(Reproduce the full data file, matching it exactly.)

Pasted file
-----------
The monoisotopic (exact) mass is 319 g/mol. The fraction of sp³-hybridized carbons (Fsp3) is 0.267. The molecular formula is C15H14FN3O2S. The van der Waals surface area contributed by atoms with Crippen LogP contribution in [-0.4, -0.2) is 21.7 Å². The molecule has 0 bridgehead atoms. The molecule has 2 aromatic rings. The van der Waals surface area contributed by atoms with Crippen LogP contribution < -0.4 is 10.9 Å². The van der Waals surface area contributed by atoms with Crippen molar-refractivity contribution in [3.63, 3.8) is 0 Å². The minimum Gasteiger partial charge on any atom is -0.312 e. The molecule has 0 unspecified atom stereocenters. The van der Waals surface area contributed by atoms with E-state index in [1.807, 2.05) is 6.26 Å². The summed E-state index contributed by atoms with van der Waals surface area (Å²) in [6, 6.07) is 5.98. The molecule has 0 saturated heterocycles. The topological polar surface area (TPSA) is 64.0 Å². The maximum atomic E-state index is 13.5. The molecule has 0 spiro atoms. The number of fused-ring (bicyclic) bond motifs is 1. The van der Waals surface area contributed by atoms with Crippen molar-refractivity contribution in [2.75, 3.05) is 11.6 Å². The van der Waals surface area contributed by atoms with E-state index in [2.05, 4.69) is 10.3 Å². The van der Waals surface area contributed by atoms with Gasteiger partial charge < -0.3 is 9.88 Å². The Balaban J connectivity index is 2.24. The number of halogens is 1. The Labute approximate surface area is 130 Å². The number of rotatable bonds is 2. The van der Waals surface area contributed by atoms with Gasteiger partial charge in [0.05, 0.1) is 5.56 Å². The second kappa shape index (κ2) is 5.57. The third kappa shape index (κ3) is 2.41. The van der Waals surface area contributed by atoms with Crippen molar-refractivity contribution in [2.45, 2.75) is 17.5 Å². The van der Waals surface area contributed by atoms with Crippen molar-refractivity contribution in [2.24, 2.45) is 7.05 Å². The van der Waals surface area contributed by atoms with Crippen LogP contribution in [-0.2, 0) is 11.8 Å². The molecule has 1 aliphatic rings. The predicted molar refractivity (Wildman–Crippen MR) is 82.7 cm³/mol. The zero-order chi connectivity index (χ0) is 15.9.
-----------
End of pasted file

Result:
The monoisotopic (exact) mass is 319 g/mol. The fraction of sp³-hybridized carbons (Fsp3) is 0.267. The molecular formula is C15H14FN3O2S. The van der Waals surface area contributed by atoms with Crippen LogP contribution in [-0.4, -0.2) is 21.7 Å². The molecule has 0 bridgehead atoms. The molecule has 2 aromatic rings. The van der Waals surface area contributed by atoms with Crippen LogP contribution < -0.4 is 10.9 Å². The van der Waals surface area contributed by atoms with Crippen molar-refractivity contribution in [3.63, 3.8) is 0 Å². The minimum Gasteiger partial charge on any atom is -0.312 e. The molecule has 0 unspecified atom stereocenters. The van der Waals surface area contributed by atoms with E-state index in [1.807, 2.05) is 6.26 Å². The summed E-state index contributed by atoms with van der Waals surface area (Å²) in [6, 6.07) is 5.98. The molecule has 0 saturated heterocycles. The topological polar surface area (TPSA) is 64.0 Å². The maximum atomic E-state index is 13.5. The molecule has 0 spiro atoms. The number of fused-ring (bicyclic) bond motifs is 1. The van der Waals surface area contributed by atoms with Crippen molar-refractivity contribution in [2.75, 3.05) is 11.6 Å². The van der Waals surface area contributed by atoms with E-state index in [2.05, 4.69) is 10.3 Å². The van der Waals surface area contributed by atoms with Gasteiger partial charge < -0.3 is 9.88 Å². The Balaban J connectivity index is 2.24. The number of halogens is 1. The Labute approximate surface area is 130 Å². The number of rotatable bonds is 2. The van der Waals surface area contributed by atoms with Gasteiger partial charge in [0.05, 0.1) is 5.56 Å². The second kappa shape index (κ2) is 5.57. The third kappa shape index (κ3) is 2.41. The van der Waals surface area contributed by atoms with Crippen molar-refractivity contribution in [2.45, 2.75) is 17.5 Å². The van der Waals surface area contributed by atoms with Crippen molar-refractivity contribution in [2.24, 2.45) is 7.05 Å². The van der Waals surface area contributed by atoms with Crippen LogP contribution in [-0.2, 0) is 11.8 Å². The molecule has 1 aliphatic rings. The predicted molar refractivity (Wildman–Crippen MR) is 82.7 cm³/mol. The zero-order chi connectivity index (χ0) is 15.9.